I am relatively healthy for a quadriplegic. I have concerns about urinary tract infections, methicillin-resistant Staphylococcus aureus and sepsis because I’m living in long-term care and over 65. But if I do get sick, early fall—and close to my birthday—seems to be the time.
When it was 90 degrees Fahrenheit in August, I got a sore throat and cold symptoms. A few days later, the cold dissipated. However, the next-day I woke congested and achy. A chest X-ray showed pneumonia.
As a non-smoker, being that congested made me feel like a four-pack-a-day smoker. Having trouble breathing scares me. I was watching other residents dealing with their respiratory infections heading down to lunch one day and thinking about my upcoming birthday. Since I was sick, I felt much older than just one more year.
I felt tired as I waited for my tray. I wanted to be up so the congestion would clear, though lying down in bed sounded inviting. I caught myself drifting as I looked at the back dining room and watched residents eating there and on the patio. I thought it was the lull I normally feel before falling asleep. The intensity and subtlety of that feeling unsettled me, and I pulled myself back to my lunch tray reality.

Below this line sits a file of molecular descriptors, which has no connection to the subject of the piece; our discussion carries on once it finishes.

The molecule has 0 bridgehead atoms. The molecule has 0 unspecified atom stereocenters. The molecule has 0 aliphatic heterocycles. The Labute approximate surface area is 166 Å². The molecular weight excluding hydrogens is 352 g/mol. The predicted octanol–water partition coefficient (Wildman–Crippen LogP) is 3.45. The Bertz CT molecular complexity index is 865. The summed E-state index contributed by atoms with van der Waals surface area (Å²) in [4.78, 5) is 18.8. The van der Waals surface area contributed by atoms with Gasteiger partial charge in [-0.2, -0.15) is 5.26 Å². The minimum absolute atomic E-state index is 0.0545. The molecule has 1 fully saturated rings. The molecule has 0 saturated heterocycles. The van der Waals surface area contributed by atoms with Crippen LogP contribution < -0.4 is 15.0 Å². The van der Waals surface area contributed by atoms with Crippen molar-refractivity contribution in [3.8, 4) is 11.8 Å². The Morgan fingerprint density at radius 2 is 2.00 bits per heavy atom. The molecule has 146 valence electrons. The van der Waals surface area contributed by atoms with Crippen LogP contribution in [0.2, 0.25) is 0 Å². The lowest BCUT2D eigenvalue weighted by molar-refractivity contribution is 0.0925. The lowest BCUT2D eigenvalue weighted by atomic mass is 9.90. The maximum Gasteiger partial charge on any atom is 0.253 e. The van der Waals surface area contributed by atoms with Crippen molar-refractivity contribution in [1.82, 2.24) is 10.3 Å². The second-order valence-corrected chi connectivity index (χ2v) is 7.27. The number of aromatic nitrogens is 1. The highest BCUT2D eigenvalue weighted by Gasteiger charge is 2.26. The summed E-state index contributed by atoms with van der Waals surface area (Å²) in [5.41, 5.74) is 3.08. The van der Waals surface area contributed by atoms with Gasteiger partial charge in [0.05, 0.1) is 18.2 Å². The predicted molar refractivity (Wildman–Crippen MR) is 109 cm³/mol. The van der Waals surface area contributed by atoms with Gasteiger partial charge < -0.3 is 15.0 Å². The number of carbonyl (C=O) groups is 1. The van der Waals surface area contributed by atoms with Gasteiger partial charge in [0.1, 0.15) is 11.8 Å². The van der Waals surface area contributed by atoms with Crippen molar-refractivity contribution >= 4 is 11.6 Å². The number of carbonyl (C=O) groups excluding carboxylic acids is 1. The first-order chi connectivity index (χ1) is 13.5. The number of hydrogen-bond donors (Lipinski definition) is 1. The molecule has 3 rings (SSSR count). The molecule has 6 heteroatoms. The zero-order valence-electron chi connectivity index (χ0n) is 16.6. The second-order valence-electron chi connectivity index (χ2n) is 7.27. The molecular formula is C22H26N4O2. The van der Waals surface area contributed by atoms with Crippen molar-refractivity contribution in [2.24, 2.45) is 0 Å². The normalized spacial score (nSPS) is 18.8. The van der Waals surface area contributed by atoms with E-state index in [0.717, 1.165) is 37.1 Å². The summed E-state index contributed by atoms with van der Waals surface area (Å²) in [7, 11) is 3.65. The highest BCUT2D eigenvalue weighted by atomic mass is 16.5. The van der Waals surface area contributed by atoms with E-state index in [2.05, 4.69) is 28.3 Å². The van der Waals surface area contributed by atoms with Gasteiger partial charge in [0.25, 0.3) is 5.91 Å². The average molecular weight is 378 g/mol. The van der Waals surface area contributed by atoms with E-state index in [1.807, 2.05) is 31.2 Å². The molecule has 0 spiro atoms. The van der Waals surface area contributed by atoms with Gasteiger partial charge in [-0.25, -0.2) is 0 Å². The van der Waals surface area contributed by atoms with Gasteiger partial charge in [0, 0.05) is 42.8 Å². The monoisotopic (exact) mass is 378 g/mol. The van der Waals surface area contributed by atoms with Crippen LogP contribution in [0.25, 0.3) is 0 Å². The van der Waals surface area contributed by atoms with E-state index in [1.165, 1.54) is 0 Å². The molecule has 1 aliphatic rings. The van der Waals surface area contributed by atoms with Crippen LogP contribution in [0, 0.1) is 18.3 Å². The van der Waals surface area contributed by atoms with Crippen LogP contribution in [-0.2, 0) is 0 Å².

About once a year I am sick enough to be reminded that I have fewer years ahead of me. Death does not consume my thoughts, but I do ponder it at times. I wonder what those who pass from a bad respiratory infection feel right before the end. Since no one has come back to tell us, we can only surmise.
Later that day, I realized I cannot let my age or my internal and external inventory affect my present. Now that my birthday has passed and I am feeling better, the ominous feelings are going. But I realize I may never know how close I am to death.